Directed by Todd Solondz
Starring Jane Adams, Philip Seymour Hoffman, Dylan Baker, Lara Flynn Boyle
Review by Jordan
Forget Brazil, The Naked Lunch or Up the Sandbox (not hard considering no one’s seen it), the most misleading movie title of all time is without a doubt Happiness; belonging to American provocateur Todd Solondz’ outrageously heinous, undoubtedly humorous study of the neighbors and colleagues we believe to seek pleasure in the established places we do, but in fact uncontrollably veer elsewhere for fulfillment.
Some of these characters, laden with dark secrets or labelled with failure, may in fact fleetingly be happy, but watching the condescension, perversion, criminality and selfishness for over 2 hours, with a sucker-punch of an emotionally heavy, tragic scene towards the film’s end, ensures that despite the moments of blackly funny respite, the audience is not…
Does this make Happiness a bad film? Who knows… some movies don’t allow themselves to be critiqued and rated in an established fashion, but what is certain is that it’s a memorable one, featuring performances so astonishing (Lara Flynn Boyle and Dylan Baker especially) it’s truly an immense compliment to suggest the only thing better is the razor sharp, perfectly accurate script uttered from the distorted minds of these everyday Americans:
“I wake up happy, feeling good… but then I get very depressed, because I’m living in reality,” moans psychiatrist and pedophile Bill Maplewood (Baker) to his own psychiatrist, speaking of a recurring dream in which he strolls through a serene park at midday, observes everyone smiling enjoying each others company and then unloads a machine gun on them. “Dr. Maplewood” as his would-be victims refer to him stands a possibly one of cinema’s most inexplicably complex villains, a man we should loathe with every ounce of our being, and of course we do, but his honesty in the face of innocence is disarming and when compared with his reclusive, repulsive patient Allen (the late Philip Seymour Hoffman), the front of an idealistic family life he conveys becomes a faux haven in this all-too-realistic world.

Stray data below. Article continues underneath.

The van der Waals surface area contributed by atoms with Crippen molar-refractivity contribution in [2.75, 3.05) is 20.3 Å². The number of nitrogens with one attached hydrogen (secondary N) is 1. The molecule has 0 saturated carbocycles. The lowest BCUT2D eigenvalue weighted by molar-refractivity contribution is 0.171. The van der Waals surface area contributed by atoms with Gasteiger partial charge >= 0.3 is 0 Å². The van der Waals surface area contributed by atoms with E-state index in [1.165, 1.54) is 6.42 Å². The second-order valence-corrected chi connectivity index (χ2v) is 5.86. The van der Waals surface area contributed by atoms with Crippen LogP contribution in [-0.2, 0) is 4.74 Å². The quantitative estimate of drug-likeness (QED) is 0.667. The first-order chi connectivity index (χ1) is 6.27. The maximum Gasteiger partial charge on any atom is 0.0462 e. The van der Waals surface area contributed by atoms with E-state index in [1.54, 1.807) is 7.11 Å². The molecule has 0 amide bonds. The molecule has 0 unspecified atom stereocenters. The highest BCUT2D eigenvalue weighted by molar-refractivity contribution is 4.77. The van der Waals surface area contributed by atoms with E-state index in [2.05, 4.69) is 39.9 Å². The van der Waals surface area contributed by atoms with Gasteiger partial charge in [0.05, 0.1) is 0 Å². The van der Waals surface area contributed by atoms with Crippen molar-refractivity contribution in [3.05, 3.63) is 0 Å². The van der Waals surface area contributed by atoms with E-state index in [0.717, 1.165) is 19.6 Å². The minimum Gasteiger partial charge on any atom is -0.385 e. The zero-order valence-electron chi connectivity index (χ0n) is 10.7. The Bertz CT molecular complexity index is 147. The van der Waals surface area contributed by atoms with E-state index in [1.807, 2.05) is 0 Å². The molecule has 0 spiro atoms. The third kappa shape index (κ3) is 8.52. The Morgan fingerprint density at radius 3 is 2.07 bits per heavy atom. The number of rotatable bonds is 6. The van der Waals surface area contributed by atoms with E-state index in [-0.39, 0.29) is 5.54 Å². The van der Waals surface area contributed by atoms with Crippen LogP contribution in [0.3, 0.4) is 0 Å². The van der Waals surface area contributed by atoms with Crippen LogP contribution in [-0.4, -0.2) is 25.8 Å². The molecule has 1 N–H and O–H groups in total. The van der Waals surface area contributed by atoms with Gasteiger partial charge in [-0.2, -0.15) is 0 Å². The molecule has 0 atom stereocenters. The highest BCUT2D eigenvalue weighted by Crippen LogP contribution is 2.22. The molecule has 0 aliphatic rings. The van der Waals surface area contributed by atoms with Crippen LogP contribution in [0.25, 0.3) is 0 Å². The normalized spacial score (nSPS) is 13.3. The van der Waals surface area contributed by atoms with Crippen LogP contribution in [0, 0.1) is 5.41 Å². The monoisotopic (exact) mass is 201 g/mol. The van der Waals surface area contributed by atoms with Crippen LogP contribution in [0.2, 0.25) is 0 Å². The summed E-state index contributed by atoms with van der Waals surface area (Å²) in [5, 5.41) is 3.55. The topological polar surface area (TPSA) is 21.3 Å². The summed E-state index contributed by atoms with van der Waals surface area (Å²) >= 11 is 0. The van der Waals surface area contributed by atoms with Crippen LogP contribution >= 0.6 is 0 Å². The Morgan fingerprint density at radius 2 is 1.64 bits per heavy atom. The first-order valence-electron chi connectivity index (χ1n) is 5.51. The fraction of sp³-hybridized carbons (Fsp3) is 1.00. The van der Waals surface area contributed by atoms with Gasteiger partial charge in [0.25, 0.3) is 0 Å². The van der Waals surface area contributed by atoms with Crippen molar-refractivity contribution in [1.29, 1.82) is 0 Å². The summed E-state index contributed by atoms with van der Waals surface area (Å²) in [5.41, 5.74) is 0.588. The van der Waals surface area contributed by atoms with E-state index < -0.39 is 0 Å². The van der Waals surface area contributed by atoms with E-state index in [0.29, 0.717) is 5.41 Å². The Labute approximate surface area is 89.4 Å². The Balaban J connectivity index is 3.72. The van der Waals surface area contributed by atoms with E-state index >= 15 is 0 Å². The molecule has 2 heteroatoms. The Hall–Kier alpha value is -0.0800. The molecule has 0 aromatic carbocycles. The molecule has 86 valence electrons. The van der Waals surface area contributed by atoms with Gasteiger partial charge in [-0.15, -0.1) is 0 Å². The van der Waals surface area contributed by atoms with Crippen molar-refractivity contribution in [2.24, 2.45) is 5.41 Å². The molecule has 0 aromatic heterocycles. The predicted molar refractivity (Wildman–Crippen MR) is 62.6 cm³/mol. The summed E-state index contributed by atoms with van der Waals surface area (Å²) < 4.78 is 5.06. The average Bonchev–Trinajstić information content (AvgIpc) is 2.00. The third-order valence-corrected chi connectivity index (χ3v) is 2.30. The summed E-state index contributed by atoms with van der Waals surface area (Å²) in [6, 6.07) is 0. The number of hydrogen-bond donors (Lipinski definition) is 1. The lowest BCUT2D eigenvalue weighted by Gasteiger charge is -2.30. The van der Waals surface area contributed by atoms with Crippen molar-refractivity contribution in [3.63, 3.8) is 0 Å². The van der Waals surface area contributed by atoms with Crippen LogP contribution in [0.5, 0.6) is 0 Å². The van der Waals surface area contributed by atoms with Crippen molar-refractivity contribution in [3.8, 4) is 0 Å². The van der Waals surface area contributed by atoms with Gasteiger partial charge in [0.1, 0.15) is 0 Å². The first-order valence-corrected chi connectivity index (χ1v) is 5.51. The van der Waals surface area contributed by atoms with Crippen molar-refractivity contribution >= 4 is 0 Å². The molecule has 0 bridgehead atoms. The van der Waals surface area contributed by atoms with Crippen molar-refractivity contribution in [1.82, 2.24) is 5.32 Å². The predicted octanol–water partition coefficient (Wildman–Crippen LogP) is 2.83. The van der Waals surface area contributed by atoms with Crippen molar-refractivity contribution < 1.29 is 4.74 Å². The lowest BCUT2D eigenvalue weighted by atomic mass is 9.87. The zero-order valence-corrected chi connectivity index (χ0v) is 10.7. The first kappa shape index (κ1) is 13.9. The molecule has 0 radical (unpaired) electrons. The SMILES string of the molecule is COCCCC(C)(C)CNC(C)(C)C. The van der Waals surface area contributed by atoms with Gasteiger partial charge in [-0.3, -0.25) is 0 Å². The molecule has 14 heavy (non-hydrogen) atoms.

Unlike this review, Happiness does in fact have a defined structure of sorts, tracking a few days in the lives of 3 very different sisters living in New Jersey. Joy Jordan (Jane Adams) is a whimsical guitar player and call center worker, deemed lonely and hopeless by her siblings after a string of failed relationships, one of which leads her ex-boyfriend to commit suicide citing her as to blame and another acting out more like thief and victim, Helen Jordan (Lara Flynn Boyle) is a successful poet who resides in New Jersey in order to be “living in a state of irony,” who when repulsed by the lack of authenticity in her abhorrent works requests to meet with the vile prank caller who is madly in love with her (Allen…) and Trish Maplewood (Cynthia Stevenson) is the “happily” married housewife of the good doctor… the parents of these three reflections of society, Lenny (Ben Gazzara) and Mona (Louise Lasser), are splitting up after 40 years of marriage because Lenny has fallen out of love, and simply wishes to be alone. Nestled in this web of lives is also the bizarre murder of a doorman and the most unfortunate coming of age moment in history, which in retrospect really was the only way to end these proceedings.
It’s possible that in reading this you’re drawing comparisons with P.T. Anderson’s epic study of fractured lives Magnolia, but this would be a mistake. Magnolia is a film about hope, and the love of a few healing the hurt of many, and there is no hope in Happiness; it’s characters are too disturbed and neglected to even dream of it.
As Joy sings in a melancholic fashion alone on her bed:
“It seems the things I’ve wanted in my life I’ve never had. And so it’s no surprise that living only leaves me sad. Happiness, where are you? I’ve searched so long for you. Happiness, what are you? I haven’t got a clue. Happiness, why do you have to stay… so far away… from me?”
4 murdered doormen out of 5
(I guess… any movie that features Air Supply’s All out of Love is immediately deserving of at least 3)